We were ambling up Dunsmuir towards the Robson Square zipline when several officers suddenly stepped forward and detained my friend.
They said they recognized him from the protest on Saturday, the one that turned ugly. They called him an instigator.
He wasn’t, Davyd had already told me over coffee that morning.
He was there, yes, but he neither threw anything nor condoned the destruction. He was there to peacefully protest all the resources allocated to the Olympics, he said.
I wasn’t there that morning. I didn’t see the masked protesters angrily break the Bay’s windows. I didn’t see the peaceful protesters hoist a ladder to hold as a barrier between themselves and the advancing line of riot police. I didn’t feel the fear likely mounting on all sides, nor did I hear the riot police allegedly attempt to goad the ladder line.
But I did watch seven officers converge on my friend the next day, handcuff him and send him to jail. And I was shocked.
“What are you charging him with?” I asked, even as I punched in the number for the BC Civil Liberties’ legal observers team.
Anticipated breach of the peace.
Anticipated? “But we’re on our way to the Olympic zipline,” I pointed out.
Your friend participated in the violent protest yesterday and may be on his way to join another one now, Const C Bridges politely explained to me.
Bridges was actually nice to me and seemed genuinely convinced that Davyd might pose a threat to the public.
“Even if you think he breached the peace yesterday, how do you justify detaining him now in anticipation of another offence?” I asked.
We’re going ziplining, I reminded him. Wouldn’t you have to expect another breach imminently in order to detain him?
This is not a new police power, Bridges replied. Police have always been empowered to keep the peace and prevent its breach.
So you’re just going to pluck him and any other protester you recognize out of the public realm today to preempt any possible protests like yesterday’s, I summarized.
That’s a pretty broad police power. Especially when wielded in the context of political protest.
And it’s a power that’s rarely reviewed, notes lawyer Garth Barriere.
Common law grants police the power to detain people for breach of the peace, he explains, but the scope of the power and the way in which it’s exercised is rarely challenged because it rarely results in criminal charges against the detainees. They’re usually just removed from the public sphere for a while then released.
State powers should be reviewed on an ongoing basis to keep them honest, Barriere says.
The fact that these cops were exercising that power with a broad interpretation of anticipated harm in the context of a political protest makes me uncomfortable. The fact that this was taking place against an Olympic backdrop does nothing to ease my discomfort.
Only two days earlier I’d hauled myself out of bed before 7am to catch the torch run by my office. I may have misgivings about the level of resources allocated to the Games, but I still like the Olympic buzz. I like the crowds, the traffic downtown, the shared sense of celebration. It’s a fun party and I’m glad I live in a host city.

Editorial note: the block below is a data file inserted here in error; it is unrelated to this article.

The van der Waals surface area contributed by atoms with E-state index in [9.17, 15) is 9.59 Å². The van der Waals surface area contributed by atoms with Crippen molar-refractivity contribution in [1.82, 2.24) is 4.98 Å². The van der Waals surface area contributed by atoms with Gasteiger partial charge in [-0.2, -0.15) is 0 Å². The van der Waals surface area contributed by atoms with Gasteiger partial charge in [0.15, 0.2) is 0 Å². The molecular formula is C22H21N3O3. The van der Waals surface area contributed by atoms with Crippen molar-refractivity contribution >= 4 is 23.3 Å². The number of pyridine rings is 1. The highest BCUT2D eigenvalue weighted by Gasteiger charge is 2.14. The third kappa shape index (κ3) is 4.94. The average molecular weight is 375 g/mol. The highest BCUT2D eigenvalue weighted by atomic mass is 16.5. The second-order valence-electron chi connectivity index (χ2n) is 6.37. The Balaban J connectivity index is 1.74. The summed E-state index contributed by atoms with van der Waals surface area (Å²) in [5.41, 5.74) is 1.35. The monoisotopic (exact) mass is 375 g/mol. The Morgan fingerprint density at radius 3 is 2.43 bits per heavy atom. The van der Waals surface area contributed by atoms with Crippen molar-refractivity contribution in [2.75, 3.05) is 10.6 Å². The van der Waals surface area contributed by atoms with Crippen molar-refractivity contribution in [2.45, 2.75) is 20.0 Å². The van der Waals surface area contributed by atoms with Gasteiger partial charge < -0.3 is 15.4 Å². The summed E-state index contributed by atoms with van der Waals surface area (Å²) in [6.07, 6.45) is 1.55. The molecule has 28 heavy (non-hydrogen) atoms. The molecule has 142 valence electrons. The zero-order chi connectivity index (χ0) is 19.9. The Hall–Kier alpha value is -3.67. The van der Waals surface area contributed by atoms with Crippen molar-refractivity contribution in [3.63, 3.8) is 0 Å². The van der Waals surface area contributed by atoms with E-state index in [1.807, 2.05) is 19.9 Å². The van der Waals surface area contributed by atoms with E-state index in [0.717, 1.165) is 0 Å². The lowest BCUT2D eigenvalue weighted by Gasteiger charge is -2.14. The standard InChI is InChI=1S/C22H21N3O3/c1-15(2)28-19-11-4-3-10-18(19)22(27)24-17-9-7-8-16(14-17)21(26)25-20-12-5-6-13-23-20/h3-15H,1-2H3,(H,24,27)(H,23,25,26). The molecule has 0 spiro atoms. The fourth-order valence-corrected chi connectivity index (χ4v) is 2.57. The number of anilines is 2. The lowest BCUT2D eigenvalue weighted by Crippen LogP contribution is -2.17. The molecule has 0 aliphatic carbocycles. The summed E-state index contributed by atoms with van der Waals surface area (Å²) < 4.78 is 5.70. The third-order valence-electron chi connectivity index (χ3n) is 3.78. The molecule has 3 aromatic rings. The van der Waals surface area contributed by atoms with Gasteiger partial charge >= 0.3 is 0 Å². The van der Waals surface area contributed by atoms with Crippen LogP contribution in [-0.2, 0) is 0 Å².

But I’m having a hard time with the heightened security and I can’t ignore its presence.
Neither can Micheal Vonn from the BC Civil Liberties Association. She’s been hearing reports for months about members of the Integrated Security Unit (ISU) paying visits to known protesters.
The ISU visited all kinds of people to assess their threat level as the Games approached, Vonn says. They knew people’s names, cell phone numbers, schedules.
It was an “ostentatious display of investigation,” she says. A way to intimidate “people who have done absolutely nothing but express a political view. This is deeply concerning in the Canadian context.”
Concerning but not surprising.
Police forces in North America and Europe have been implementing all sorts of new tools and special rules — like security perimeters and airport-style screening — at mega-events like the Olympics and leaders’ summits for years.
Academics warn that these “mega-events are a Trojan horse for a kind of sea-change in police culture,” Vonn says.
To be fair, she notes, the police response to the first Olympic protest on Friday was generally “excellent” and restrained. And thousands of people have peacefully taken to the streets in the last few days to express their views without constraint.
I counted 22 officers at the latest protest last night, but everything remained peaceful as protesters objected to government spending on the Games and Canada’s presence in Afghanistan. One of the officers even thanked attendees for their cooperation and told me he was there to let the marchers make their voices heard.
I left the march feeling reassured that the ISU has not taken over Vancouver. Then I noticed another cop quietly filming the protesters.
“The Olympics is an anomaly,” Vonn says, “but what is happening here is not.”
As I trudged up the hill on Sunday to join the rest of my friends at the zipline, I recalled my favourite chant from Friday’s protest. “This is what democracy looks like,” protesters had exuberantly cheered that afternoon, revelling in the right to freely express their dissenting opinions openly, publicly and loudly.
What does it look like now? I wondered, as I waited for Davyd to call.